The Guiding Principles of Bible Study

Pastor A. W. Weckeman – May 2014


In order to receive spiritual truth you must have a regenerate heart, having been born of the Spirit through faith in Jesus’ substitutionary death on your behalf.   “…repentance toward God, and faith toward our Lord Jesus Christ” (Acts 20:21).

According to, (1 Cor.2:14) an unsaved person cannot understand the Bible: “…the natural man [unsaved] receiveth not the things of the Spirit of God: for they are foolishness unto him: neither can he know them, because they are spiritually discerned.” [Emphasis mine]. Also consider, (Prov.1:23).

To receive spiritual truth, you must have a regenerate heart, having been born of the Spirit through faith in Jesus’ substitutionary death on your behalf.   “…repentance toward God, and faith toward our Lord Jesus Christ” (Acts 20:21).

According to (1 Cor.2:14), an unsaved person cannot understand the Bible: “…the natural man [unsaved] receiveth not the things of the Spirit of God: for they are foolishness unto him: neither can he know them, because they are spiritually discerned.” [Emphasis mine]. Also, consider (Prov.1:23).


A Miners Attitude

After salvation, all who desire spiritual growth must develop a “Miners Attitude” toward God and His word (Prov. 2:1-5): “My son, if thou wilt receive my words and hide my commandments with thee; So that thou incline thine ear unto wisdom, and apply thine heart to understanding; Yea, if thou criest after knowledge, and liftest up thy voice for understanding; If thou seekest her as silver, and searcheth for her as for hid treasures; Then shalt thou understandeth the fear of the LORD, and find the knowledge of God.”

Proverbs 25:2 states, “It is the glory of God to conceal a thing: but the honour of kings is to search out a matter.” The Bible does not always provide quick answers to our questions; much truth lies beneath the surface, requiring a disciplined, diligent approach.

“The Bible is no lazy man’s book: much of its treasure, like the valuable minerals stored in the bowels of the earth, only yield up themselves to the diligent seeker.” For this reason, we are commanded to “Study to shew thyself approved unto God, a workman that needeth not to be ashamed, rightly dividing the word of truth” (2 Tim.2:15).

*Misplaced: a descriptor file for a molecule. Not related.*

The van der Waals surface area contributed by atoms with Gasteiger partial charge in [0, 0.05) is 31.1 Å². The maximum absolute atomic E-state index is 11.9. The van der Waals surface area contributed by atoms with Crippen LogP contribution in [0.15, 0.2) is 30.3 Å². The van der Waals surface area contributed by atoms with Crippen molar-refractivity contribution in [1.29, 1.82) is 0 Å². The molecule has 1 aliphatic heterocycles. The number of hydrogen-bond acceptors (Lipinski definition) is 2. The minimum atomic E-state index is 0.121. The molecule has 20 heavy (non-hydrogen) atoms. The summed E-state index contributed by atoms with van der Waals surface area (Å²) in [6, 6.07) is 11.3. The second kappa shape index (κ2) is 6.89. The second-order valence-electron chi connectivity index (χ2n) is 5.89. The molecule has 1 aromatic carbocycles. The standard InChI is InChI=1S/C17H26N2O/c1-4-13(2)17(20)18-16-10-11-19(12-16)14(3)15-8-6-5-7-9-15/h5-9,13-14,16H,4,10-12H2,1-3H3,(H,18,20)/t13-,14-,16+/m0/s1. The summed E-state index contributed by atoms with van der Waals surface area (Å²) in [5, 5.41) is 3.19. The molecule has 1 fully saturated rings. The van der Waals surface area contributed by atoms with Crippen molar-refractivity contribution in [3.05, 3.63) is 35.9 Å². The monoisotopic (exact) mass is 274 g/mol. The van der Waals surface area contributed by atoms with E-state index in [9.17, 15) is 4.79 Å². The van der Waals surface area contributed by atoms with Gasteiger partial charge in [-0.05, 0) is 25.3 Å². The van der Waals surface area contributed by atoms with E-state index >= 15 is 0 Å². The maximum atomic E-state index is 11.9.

Biblical truth is learned progressively, “For precept must be upon precept, precept upon precept; line upon line, line upon line; here a little, and there a little…” (Isa.28:10). While it is true that the Lord uses the preaching and teaching ministries of the spiritually mature, ultimately, the indwelling Holy Spirit is the Teacher; he is the One who gradually adds “precept upon precept.” Consider, “But the anointing which ye have received of him abideth in you, and ye need not that any man teach you: but as the same anointing teacheth you of all things, and is truth, and is no lie, and even as it hath taught you, ye shall abide in him.” (1 John 2:27). Also consider, (John 14:26, 16:13).

Guiding Principles

There are essential principles in every area of life that inform our understanding, governing how things are done, fundamental laws, and timeless techniques that consistently produce proven results. The same is true when studying the Bible. Any attempt to study the Scriptures without utilizing sound principles of interpretation will inevitably lead to incorrect conclusions (false doctrine). “Jesus answered and said unto them, Ye do err, NOT KNOWING THE SCRIPTURES, no the power of God.” (Matt. 22:29) [Emphasis added]

“That we henceforth be no more children, tossed to and fro, and carried about with every wind of doctrine, by the sleight of men, and cunning craftiness, whereby they lie in wait to deceive;  But speaking the truth in love, may grow up into him in all things, which is the head, even Christ…” (Eph. 4:14-15). Additional, (2 Peter 3:16-17 & 2 Tim.2:15-18).

Sound Doctrine the Primary Goal of Bible Study

Noah Webster’s 1828 dictionary defines doctrine; “in a general sense whatever is taught. Hence, a principle or position in any science; whatever is laid down as true by an instructor or master.” When the Bible speaks of sound doctrine, it refers to absolute truth, immutable principles established by God. 

Sound doctrine is critically important to God’s people, especially the young. The sooner a new believer is taught the principles of sound interpretation, the sooner they will be grounded in sound doctrine and less likely to be deceived. Never is this more important than in the latter days in which we live. Numerous portions of Scripture prophesied the present intensification and propagation of “false doctrine.” Consider: “Now the Spirit speaketh expressly, that in the latter times some shall depart from the faith, giving heed to seducing spirits, and doctrines of devils; Speaking lies in hypocrisy; having their conscience seared with a hot iron…” (1 Tim. 4:1-2).

“I CHARGE thee therefore before God, and the Lord Jesus Christ, who shall judge the quick and the dead at his appearing and his kingdom; Preach the word; be instant in season, out of season; reprove, rebuke, exhort with all longsuffering and doctrine. For the time will come when they will NOT ENDURE SOUND DOCTRINE; but after their own lusts shall they heap to themselves teachers, having itching ears; And they shall turn away their ears from the truth, and shall be turned unto fables.” (2 Tim.4:1-4) [emphasis mine]